Intel has finally launched the first device based on 3D Xpoint – a new type of memory that promises to be much faster and more durable than flash, but cost less than DRAM.
Intel Optane SSD DC P4800X is connected to a server via PCIe and can serve as an ultra-fast storage tier or an extended memory device. It is aimed at data center customers and could deliver most improvement when used for caching and database workloads.
The first model, with capacity of 375GB, is shipping immediately to early customers. Capacities up to 1.5TB and additional form factors will be available in the second half of 2017.
First products based on 3D Xpoint were originally expected in 2016 but Intel had run into problems during manufacturing. The company was also forced to revise some of its performance estimates downwards from the figures it quoted when it first announced the technology in June 2015.
3D Xpoint (pronounced ‘crosspoint’) was developed in collaboration between Intel and American flash specialist Micron. This type of memory does not feature transistors and does not trap electrons to store data. Instead, it relies on layers of switch and memory cell materials that can permanently change their state.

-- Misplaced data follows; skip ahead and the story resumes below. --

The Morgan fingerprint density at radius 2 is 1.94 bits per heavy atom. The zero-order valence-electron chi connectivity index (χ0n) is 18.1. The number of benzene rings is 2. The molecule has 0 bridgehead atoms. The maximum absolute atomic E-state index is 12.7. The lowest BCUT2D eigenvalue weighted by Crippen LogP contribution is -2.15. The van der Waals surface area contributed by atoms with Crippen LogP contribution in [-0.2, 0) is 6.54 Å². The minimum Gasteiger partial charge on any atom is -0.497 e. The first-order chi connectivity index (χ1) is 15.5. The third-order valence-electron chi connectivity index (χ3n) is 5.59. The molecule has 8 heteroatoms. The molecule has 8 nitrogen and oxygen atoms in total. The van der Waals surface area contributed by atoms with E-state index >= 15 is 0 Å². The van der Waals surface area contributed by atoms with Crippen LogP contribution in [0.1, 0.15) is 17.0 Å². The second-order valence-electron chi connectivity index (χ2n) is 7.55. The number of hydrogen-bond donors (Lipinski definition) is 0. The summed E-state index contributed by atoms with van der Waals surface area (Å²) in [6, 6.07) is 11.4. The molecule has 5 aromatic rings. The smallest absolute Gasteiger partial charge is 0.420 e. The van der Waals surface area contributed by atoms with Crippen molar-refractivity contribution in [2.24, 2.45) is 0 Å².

These layers can be stacked on top of each other to produce storage devices that are denser than conventional SSDs or RAM, and yet allow every memory cell to be accessed individually.
According to Intel, the DC P4800X can deliver 5-8x faster read performance at low queue depth workloads, when compared to the company’s flash-based data center SSD, the DC P3700 (which was originally launched in 2014). That’s a far cry from Intel’s previous claims of a thousand-fold increase in performance, but the results are still impressive.
The device delivers superior latency of around 10μs (not ‘nanoseconds’, as previously claimed) and high throughput – as high as 2GB/s during random writes.
The DC P4800X also offers much higher endurance than comparable SSDs, having been rated for 30 drive writes per day, for three years. Once again, impressive but nowhere near the promised thousand-fold increase over durability of flash.
The new drives can be dropped into the server without the need for any BIOS changes for an instant performance upgrade. However, to be used as part of a memory pool, they will require support for Intel Memory Drive Technology which currently only works with select applications.